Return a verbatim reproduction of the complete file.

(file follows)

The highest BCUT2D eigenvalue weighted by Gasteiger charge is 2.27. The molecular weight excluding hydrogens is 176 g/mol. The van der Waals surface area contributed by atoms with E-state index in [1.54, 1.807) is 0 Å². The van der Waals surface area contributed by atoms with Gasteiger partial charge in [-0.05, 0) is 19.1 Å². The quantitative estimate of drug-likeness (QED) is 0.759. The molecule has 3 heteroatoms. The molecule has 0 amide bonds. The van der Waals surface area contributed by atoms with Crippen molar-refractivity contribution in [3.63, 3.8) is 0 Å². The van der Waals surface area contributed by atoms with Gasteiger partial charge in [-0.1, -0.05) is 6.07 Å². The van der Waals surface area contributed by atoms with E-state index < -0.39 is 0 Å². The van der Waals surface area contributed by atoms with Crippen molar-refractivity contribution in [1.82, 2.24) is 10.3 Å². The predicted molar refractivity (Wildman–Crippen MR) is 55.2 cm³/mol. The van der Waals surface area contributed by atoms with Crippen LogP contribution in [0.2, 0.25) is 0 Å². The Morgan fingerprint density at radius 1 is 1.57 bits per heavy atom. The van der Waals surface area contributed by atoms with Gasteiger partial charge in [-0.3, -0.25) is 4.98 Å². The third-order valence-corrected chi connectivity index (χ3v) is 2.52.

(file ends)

The highest BCUT2D eigenvalue weighted by Gasteiger charge is 2.27. The molecular weight excluding hydrogens is 176 g/mol. The van der Waals surface area contributed by atoms with E-state index in [1.54, 1.807) is 0 Å². The van der Waals surface area contributed by atoms with Gasteiger partial charge in [-0.05, 0) is 19.1 Å². The quantitative estimate of drug-likeness (QED) is 0.759. The molecule has 3 heteroatoms. The molecule has 0 amide bonds. The van der Waals surface area contributed by atoms with Crippen molar-refractivity contribution in [3.63, 3.8) is 0 Å². The van der Waals surface area contributed by atoms with Gasteiger partial charge in [-0.1, -0.05) is 6.07 Å². The van der Waals surface area contributed by atoms with E-state index < -0.39 is 0 Å². The van der Waals surface area contributed by atoms with Crippen molar-refractivity contribution in [1.82, 2.24) is 10.3 Å². The predicted molar refractivity (Wildman–Crippen MR) is 55.2 cm³/mol. The van der Waals surface area contributed by atoms with Crippen LogP contribution in [0.2, 0.25) is 0 Å². The Morgan fingerprint density at radius 1 is 1.57 bits per heavy atom. The van der Waals surface area contributed by atoms with Gasteiger partial charge in [-0.3, -0.25) is 4.98 Å². The third-order valence-corrected chi connectivity index (χ3v) is 2.52.